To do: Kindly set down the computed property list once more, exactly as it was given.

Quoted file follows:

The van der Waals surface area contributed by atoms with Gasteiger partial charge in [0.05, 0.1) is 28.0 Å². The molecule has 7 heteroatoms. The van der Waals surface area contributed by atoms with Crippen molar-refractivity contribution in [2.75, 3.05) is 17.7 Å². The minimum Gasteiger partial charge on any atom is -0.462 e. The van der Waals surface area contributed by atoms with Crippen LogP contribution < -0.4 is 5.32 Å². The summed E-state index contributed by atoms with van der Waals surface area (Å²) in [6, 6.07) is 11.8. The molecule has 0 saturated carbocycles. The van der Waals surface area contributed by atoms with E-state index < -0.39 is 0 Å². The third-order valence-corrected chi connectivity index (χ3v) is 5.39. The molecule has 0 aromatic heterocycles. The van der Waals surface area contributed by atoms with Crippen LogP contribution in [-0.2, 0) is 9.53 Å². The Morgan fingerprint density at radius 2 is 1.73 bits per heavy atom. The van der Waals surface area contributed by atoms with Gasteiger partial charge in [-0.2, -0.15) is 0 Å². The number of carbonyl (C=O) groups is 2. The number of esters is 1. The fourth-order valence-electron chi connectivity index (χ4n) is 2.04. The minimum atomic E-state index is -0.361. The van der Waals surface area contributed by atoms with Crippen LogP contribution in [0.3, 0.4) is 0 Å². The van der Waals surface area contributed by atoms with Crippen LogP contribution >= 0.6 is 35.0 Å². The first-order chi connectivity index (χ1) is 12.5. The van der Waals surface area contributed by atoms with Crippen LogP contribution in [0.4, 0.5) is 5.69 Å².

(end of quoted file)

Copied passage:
The van der Waals surface area contributed by atoms with Gasteiger partial charge in [0.05, 0.1) is 28.0 Å². The molecule has 7 heteroatoms. The van der Waals surface area contributed by atoms with Crippen molar-refractivity contribution in [2.75, 3.05) is 17.7 Å². The minimum Gasteiger partial charge on any atom is -0.462 e. The van der Waals surface area contributed by atoms with Crippen LogP contribution < -0.4 is 5.32 Å². The summed E-state index contributed by atoms with van der Waals surface area (Å²) in [6, 6.07) is 11.8. The molecule has 0 saturated carbocycles. The van der Waals surface area contributed by atoms with E-state index < -0.39 is 0 Å². The third-order valence-corrected chi connectivity index (χ3v) is 5.39. The molecule has 0 aromatic heterocycles. The van der Waals surface area contributed by atoms with Crippen LogP contribution in [-0.2, 0) is 9.53 Å². The Morgan fingerprint density at radius 2 is 1.73 bits per heavy atom. The van der Waals surface area contributed by atoms with Gasteiger partial charge in [-0.2, -0.15) is 0 Å². The number of carbonyl (C=O) groups is 2. The number of esters is 1. The fourth-order valence-electron chi connectivity index (χ4n) is 2.04. The minimum atomic E-state index is -0.361. The van der Waals surface area contributed by atoms with Crippen LogP contribution in [0.3, 0.4) is 0 Å². The van der Waals surface area contributed by atoms with Crippen LogP contribution >= 0.6 is 35.0 Å². The first-order chi connectivity index (χ1) is 12.5. The van der Waals surface area contributed by atoms with Crippen LogP contribution in [0.4, 0.5) is 5.69 Å².